(*L*(*i*-1)<<1) **xor** 0x00000000000000000000000000000087 otherwise.
Let *L*(-1) be *L*>>1 if the last bit of *L* is 0, and let
*L*(-1) be *L*>>1 **xor** 0x80000000000000000000000000000043 otherwise.
Break the message *M* into blocks *M*[1]*M*[2]...*M*[*m*] where each block
except the last one has 128 bits. The last one may have fewer
than 128 bits (but it has 0 bits only if the message *M* is empty).
Now we encrypt as follows.

functionocb-aes-encrypt(K,M, Nonce)beginOffset = AES(K, NoncexorL) Checksum =0fori= 1tom-1do beginOffset = OffsetxorL(ntz(i)) Checksum = ChecksumxorM[i]C[i] = OffsetxorAES(K,M[i]xorOffset)endOffset = OffsetxorL(ntz(m)) Pad = AES (K, len(M[m])xorL(-1)xorOffset)C[m] =M[m]xor(the first |M[m]| bits of Pad) Checksum = ChecksumxorPadxorC[m]0* FullTag = AES(K, ChecksumxorOffset) Tag = a prefix of FullTag (of the desired length)returnC[1]...C[m-1]C[m] Tagend

To decrypt, do the reverse process, making sure that the presented Tag is as expected (if not, regard the presented ciphertext as invalid).

Here is a different representation of OCB, now as a picture. The picture
should be read from left-to-right: first we compute the Offset, then we use
this Offset on each message block, updating the Offset each time. As above,
the Checksum is the **xor** of the first *m*-1 message blocks **xor** the
Pad **xor** the padded *C*[*m*] value.

First, there's a *reference version in C*.
It's not particularly fast, but it should help clarify the algorithm
if you only think in code.
It was written by Ted Krovetz, with some help from John Black and me.
Paulo Barreto wrote an * implementation in Java*. Thanks, Paulo!
Ted and I have been working on an *optimized version in C*.
We work on this during our copious free time.
We'll release that code as soon as it is ready (maybe late June?).
There's also a *Pentium assembly version* that Ted wrote so that
I'd have assembly timing figures to report.
Ted hasn't released this code.
If you yourself write an OCB implementation that you're proud of,
please send it to me and I'll happily drop it to the web page.

In correctly coding OCB, I think the biggest difficulty is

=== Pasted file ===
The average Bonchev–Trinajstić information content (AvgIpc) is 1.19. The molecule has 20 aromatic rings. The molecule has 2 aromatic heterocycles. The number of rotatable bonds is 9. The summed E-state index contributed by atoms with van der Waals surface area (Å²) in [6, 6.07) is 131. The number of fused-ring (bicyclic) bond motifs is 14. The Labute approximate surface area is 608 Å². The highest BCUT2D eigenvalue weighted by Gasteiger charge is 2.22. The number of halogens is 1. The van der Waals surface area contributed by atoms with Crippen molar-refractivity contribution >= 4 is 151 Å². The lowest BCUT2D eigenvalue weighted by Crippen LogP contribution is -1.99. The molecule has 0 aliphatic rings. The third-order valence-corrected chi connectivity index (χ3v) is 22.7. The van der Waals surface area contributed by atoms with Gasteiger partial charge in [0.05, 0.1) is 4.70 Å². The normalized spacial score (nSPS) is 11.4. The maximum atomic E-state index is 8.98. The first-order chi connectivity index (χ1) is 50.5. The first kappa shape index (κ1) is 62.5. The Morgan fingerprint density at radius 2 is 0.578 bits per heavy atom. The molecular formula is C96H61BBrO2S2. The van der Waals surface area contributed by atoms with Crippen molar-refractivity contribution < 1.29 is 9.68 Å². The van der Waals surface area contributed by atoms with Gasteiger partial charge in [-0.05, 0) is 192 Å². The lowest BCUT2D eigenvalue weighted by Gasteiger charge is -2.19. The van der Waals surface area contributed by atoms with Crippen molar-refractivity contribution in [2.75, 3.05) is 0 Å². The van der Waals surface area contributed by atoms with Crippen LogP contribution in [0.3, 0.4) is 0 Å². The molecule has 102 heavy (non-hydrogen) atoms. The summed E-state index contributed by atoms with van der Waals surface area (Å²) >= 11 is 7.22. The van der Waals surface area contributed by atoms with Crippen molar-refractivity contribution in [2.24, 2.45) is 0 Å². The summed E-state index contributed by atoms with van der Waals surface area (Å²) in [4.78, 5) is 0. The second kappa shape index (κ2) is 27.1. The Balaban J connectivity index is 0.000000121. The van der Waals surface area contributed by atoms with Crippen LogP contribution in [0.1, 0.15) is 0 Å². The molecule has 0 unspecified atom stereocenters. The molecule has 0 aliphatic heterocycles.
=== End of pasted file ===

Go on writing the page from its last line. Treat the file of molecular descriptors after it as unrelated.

*endian nonsense*. The spec is subtly big-endian
in character, a consequence of it's use of "standard"
mathematical conventions.
If your implementation doesn't agree with mine,
chances are high that there's some stupid endian error that will
take you way too many hours to find and understand.

In the past, it was wise to wait for a few
years before using any new cryptographic scheme.
One needed to give cryptanalysts
a fair chance to attack the thing. Assurance in a scheme's correctness
sprang from the *absence* of damaging attacks by smart people,
so you needed to wait long enough that at least a few smart people would try,
and fail, to find a damaging attack.
But this entire approach has become largely outmoded,
for schemes that are not *true primitives*, by the advent of provable security.
With a provably secure scheme, assurance does not stem from a failure
to find attacks; instead, assurance comes from proofs
(with their associated bounds and definitions).
Our work includes a proof that OCB-E
is secure as long as block cipher E is secure (where E is an arbitrary block
cipher and "secure" for OCB-E and secure for E
are well-defined notions).

Of course it is conceivable that OCB-AES could fail because AES
could have a major problem.
Or a definition or proof could have a major bug.
Or there could be some other, completely unforeseen issue;
in cryptography, practical guarantees are never absolute.
But all of these possibilities seem very remote, in this case.
With OCB we are in a domain
where the underlying definition is simple and rock solid,
where timing attacks are not a big concern,
where there are no "random oracles" to worry about,
and
where the underlying cryptographic assumptions are completely standard.
As for the possibility of AES itself having a major problem, I believe that
*all* of the AES finalists are safe, conservative, algorithms, representative